The potentially negative effects of video games have received tremendous amounts of attention in recent years. Following violent acts by children supposedly influenced by violent video games, laws were enacted to prevent children from purchasing such games in Indianapolis, Ind., and St. Louis, Mo.; Australia and Germany have also enacted similar laws (Vastag, 2004).
Video games have been increasing in popularity for adolescents and are widely available through the Internet, with dedicated gaming consoles, and on mobile phones (Wood et al., 2004). As the popularity of video games increases, so does the concern about their effects. Media content, including video games, affects both attitudes toward violence and acceptable gender roles (Beasley & Collins-Standley, 2002).
A significant amount of supposed video game-related crimes has spawned research on the effects of violent video games (Anderson, 2004). However, the research on violent video games is limited to its physical effects (physical activity that is replaced by playing video games), behavioral effects (the ability to predict violence and aggression as an outcome of playing video games), and gender issues related to video games. The area that will be focused on here is the effect of video games on social skills in adolescents.
Social skills are an important part of child development (Spence, 2003). Social skill deficiency can cause emotional, cognitive and behavioral problems with high levels of anxiety or anger. Research has indicated that aggressive and other related behaviors have a negative effect on social skills. Animosity, which was found to be detrimental to social skills, was also a significant outcome of video gaming (Shao et al., 2004).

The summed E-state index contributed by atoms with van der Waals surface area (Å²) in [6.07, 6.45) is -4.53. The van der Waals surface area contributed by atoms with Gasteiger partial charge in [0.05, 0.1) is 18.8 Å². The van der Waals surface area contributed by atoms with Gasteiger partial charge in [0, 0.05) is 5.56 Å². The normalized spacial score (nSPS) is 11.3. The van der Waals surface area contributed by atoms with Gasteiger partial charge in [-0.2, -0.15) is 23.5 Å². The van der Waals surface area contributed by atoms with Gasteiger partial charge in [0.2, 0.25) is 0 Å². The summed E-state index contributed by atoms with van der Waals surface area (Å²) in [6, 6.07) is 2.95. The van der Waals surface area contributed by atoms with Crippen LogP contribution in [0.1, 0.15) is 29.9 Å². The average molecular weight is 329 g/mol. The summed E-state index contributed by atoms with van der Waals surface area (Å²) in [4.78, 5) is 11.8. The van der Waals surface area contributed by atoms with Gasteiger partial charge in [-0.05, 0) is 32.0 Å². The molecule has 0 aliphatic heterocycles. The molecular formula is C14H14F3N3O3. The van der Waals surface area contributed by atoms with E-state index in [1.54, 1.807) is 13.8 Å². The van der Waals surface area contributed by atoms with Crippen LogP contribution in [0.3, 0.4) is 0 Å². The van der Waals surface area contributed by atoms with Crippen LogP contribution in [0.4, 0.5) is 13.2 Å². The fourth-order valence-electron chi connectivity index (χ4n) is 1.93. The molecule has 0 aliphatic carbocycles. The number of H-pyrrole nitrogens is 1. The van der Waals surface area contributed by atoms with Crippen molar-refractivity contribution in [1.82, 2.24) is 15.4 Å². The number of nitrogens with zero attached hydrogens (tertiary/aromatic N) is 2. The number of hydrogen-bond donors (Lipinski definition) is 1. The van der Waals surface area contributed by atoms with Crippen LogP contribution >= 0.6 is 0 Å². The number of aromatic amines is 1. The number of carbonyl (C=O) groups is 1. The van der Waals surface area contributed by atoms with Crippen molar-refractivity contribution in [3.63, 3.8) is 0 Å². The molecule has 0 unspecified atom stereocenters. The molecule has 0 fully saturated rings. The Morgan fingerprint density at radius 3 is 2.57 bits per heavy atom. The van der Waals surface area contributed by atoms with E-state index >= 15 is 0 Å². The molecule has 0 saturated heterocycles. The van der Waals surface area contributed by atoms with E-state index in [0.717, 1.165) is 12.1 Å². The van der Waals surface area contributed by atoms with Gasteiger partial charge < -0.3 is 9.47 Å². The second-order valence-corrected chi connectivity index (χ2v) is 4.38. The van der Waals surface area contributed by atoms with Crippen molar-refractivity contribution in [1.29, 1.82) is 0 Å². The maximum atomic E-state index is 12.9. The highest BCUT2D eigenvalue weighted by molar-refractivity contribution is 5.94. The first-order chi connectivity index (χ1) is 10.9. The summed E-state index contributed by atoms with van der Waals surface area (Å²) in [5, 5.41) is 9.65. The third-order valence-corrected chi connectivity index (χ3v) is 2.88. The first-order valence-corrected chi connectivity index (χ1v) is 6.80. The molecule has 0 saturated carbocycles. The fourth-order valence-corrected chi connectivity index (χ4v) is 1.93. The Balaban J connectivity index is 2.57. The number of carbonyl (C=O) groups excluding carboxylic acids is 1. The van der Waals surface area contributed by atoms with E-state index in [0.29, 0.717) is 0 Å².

Research reviewed by Gihnan and colleagues (2004) on extracurricular activities found that having a social network is important. Participation in structured extracurricular activities proved to be positively correlated with positive social self-concept across multiple studies. Further, structured activities also provide opportunities to interact with competent adults, who in turn provide knowledge and skills, can challenge youth, and can serve as role models.
Playing video games usually does not involve a social network. As evidenced by Messerly (2004), 90 percent of college students surveyed knew other students or they themselves had their social or academic lives interrupted by video games, by which they were confined to their rooms for long durations and no longer responded to human interaction while playing. This alienation from human contact made social relationships more difficult to maintain since they spend so much time chained to their computers" (p. 30).
Research demonstrates the importance of social skills in life and relationships, while other research indicates a lack of social interaction when playing video games. This makes it difficult to ascertain if the effects of video games on social skills are negative or positive.
The research related to video games and social skills follows one of three patterns: aggressive/negative behaviors, gender issues and positive effects of playing video games. First, it is important to look at the motivations of video game habits in adolescents.
Harris and Williams (1985) examined the reasons people play video games and the effect playing had on school performance. Their study included 152 high school students from three cities. Reasons for playing (in order of importance) included excitement, mastery, having nothing else to do, having friends who play and to make themselves feel better. Those who spent the most money and time on games did so because of the above reasons (versus those who spent less money and time).
Realistic sound effects and settings and high quality graphics were found to be the most important influencing aspects of video games in a study by Wood (2004) on 381 participants (242 males, 140 females) aged 14 to 50 years old. …